|The Book of Fables and Folk Stories|
|by Horace Elisha Scudder|
|A choice collection of old folk tales and fables, attractively arranged and illustrated. Between each of the longer tales appear several short fables, offering a varied reading experience for the young reader for whom it is intended. Ages 6-9 |
CINDERELLA, OR THE GLASS SLIPPER
CINDERELLA IN THE KITCHEN
ONCE upon a time there lived a man and his wife and one
beautiful daughter. The wife fell sick and died, and
some time after the father
 married again, for he needed
some one to take care of his child. The new wife
appeared very well before the wedding, but afterward
she showed a bad temper. She had two children of her
own, and they were proud and unkind like their mother.
They could not bear their gentle sister, and they made
her do all the hard work.
She washed the dishes, and scrubbed the stairs. She
swept the floor in my lady's chamber, and took care of
the rooms of the two pert misses. They slept on soft
beds in fine rooms, and had tall looking-glasses, so
that they could admire themselves from top to toe. She
lay on an old straw sack in the garret.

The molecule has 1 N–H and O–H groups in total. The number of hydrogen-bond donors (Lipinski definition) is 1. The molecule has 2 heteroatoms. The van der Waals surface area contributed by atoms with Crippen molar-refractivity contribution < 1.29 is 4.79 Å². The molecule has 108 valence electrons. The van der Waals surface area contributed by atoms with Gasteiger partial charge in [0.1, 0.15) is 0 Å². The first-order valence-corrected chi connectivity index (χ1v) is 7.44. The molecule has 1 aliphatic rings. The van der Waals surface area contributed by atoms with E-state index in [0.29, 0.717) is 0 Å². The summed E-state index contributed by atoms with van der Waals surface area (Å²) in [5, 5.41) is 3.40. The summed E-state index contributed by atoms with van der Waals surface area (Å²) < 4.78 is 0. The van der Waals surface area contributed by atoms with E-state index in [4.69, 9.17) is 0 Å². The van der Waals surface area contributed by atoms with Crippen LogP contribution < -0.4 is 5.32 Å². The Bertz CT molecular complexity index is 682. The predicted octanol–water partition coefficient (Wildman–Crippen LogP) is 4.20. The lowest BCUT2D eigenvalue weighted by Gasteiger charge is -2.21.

She bore all this without complaint. She did her work,
and then sat in the corner among the ashes and cinders.
So her two sisters gave her the name of Cinderella or
the cinder-maid. But Cinderella was really much more
beautiful than they; and she surely was more sweet and
Now the king's son gave a ball, and he invited all the
rich and the grand. Cinderella's two sisters were fine
ladies; they were to go to the ball. Perhaps they
would even dance with the prince. So they had new
gowns made, and they looked over all their finery.
 Here was fresh work for poor Cinderella. She must
starch their ruffles and iron their linen. All day
long they talked of nothing but their fine clothes.
"I shall wear my red velvet dress," said the elder,
"and trim it with my point lace."
"And I," said the younger sister, "shall wear a silk
gown, but I shall wear over it a gold brocade, and I
shall put on my diamonds. You have nothing so fine."
Then they began to quarrel over their clothes, and
Cinderella tried to make peace between them. She
helped them about their dresses, and offered to arrange
their hair on the night of the ball.
While she was thus busy, the sisters said to her:—
"And pray, Cinderella, would you like to go to the
"Nay," said the poor girl; "you are mocking me. It is
not for such as I to go to balls."
"True enough," they said. "Folks would laugh to see a
cinder-maid at a court ball."
Any one else would have dressed their hair ill to spite
them for their rudeness. But Cinderella was
good-natured, and only took more pains to make them
 The two sisters scarcely ate a morsel for two days
before the ball. They wished to look thin and
graceful. They lost their tempers over and over, and
they spent most of the time before their tall glasses.